• the lowest order of all participates considerably—a very interesting phrase,
  • to which I shall give more attention. It is very gratifying to see the tast_or public affairs pervading so many social strata; but the indifference o_he gentry is a fact not to be lightly considered. It may be objected, indeed,
  • that there are no gentry; and it is very true that I have not yet encountere_ character of the type of Lord Bottomley,—a type which I am free to confess _hould be sorry to see disappear from our English system, if system it may b_alled, where so much is the growth of blind and incoherent forces. It i_evertheless obvious that an idle and luxurious class exists in this country,
  • and that it is less exempt than in our own from the reproach of preferrin_nglorious ease to the furtherance of liberal ideas. It is rapidly increasing,
  • and I am not sure that the indefinite growth of the dilettante spirit, i_onnection with large and lavishly-expended wealth, is an unmixed good, eve_n a society in which freedom of development has obtained so many interestin_riumphs. The fact that this body is not represented in the governing class,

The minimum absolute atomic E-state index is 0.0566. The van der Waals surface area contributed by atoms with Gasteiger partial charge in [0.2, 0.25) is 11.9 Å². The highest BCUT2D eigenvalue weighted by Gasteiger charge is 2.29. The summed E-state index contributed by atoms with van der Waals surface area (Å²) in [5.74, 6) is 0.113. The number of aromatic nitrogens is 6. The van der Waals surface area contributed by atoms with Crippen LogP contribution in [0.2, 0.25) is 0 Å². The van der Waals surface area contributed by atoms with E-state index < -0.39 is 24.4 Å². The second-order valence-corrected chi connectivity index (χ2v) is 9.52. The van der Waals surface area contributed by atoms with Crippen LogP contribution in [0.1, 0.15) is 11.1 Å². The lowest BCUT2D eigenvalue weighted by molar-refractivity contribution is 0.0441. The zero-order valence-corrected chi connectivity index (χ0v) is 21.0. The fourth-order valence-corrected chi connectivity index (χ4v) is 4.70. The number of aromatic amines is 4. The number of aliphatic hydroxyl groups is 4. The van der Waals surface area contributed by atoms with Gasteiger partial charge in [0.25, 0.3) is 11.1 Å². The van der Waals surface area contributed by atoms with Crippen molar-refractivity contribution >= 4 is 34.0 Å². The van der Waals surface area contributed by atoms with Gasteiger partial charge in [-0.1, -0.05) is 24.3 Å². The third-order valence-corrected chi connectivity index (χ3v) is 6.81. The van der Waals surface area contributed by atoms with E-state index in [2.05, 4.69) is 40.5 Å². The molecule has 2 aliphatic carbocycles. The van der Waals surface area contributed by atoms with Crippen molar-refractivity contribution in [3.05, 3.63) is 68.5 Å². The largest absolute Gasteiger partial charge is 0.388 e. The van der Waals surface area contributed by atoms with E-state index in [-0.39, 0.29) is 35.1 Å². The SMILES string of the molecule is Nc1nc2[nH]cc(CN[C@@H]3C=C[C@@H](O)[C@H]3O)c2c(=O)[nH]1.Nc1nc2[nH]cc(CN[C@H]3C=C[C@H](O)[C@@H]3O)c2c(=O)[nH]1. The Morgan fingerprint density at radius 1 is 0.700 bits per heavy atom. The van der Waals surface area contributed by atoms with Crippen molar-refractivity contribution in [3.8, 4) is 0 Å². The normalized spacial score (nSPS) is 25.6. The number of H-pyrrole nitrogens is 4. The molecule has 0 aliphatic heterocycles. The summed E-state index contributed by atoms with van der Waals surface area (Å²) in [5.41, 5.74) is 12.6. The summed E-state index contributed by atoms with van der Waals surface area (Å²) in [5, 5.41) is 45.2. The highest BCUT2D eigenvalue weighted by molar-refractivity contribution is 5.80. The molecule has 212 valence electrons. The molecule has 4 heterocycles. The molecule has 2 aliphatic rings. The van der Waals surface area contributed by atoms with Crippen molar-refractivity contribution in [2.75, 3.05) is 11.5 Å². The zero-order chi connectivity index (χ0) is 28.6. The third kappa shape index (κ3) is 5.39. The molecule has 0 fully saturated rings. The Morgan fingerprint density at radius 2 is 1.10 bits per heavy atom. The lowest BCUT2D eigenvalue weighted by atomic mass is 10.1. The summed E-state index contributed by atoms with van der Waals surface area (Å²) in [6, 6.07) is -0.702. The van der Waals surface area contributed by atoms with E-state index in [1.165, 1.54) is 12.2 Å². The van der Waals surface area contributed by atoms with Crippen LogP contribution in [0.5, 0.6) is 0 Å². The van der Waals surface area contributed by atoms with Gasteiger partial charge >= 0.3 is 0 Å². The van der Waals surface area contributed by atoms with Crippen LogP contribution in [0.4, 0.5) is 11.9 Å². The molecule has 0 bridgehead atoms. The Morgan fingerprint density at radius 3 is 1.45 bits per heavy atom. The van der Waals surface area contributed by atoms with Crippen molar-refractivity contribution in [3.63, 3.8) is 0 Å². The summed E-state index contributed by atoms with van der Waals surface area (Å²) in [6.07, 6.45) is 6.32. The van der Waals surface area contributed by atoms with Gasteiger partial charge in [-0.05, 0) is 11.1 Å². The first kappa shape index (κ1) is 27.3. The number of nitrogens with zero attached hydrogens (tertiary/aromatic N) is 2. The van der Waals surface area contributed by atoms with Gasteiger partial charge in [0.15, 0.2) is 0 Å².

• is perhaps as much the result of the jealousy with which it is viewed by th_ore earnest workers as of its own—I dare not, perhaps, apply a harsher ter_han—levity. Such, at least, is the impression I have gathered in the Middl_tates and in New England; in the South-west, the North-west, and the fa_est, it will doubtless be liable to correction. These divisions are probabl_ew to you; but they are the general denomination of large and flourishin_ommunities, with which I hope to make myself at least superficiall_cquainted. The fatigue of traversing, as I habitually do, three or fou_undred miles at a bound, is, of course, considerable; but there is usuall_uch to inquire into by the way. The conductors of the trains, with whom _reely converse, are often men of vigorous and original minds, and even o_ome social eminence. One of them, a few days ago, gave me a letter o_ntroduction to his brother-in-law, who is president of a Western University.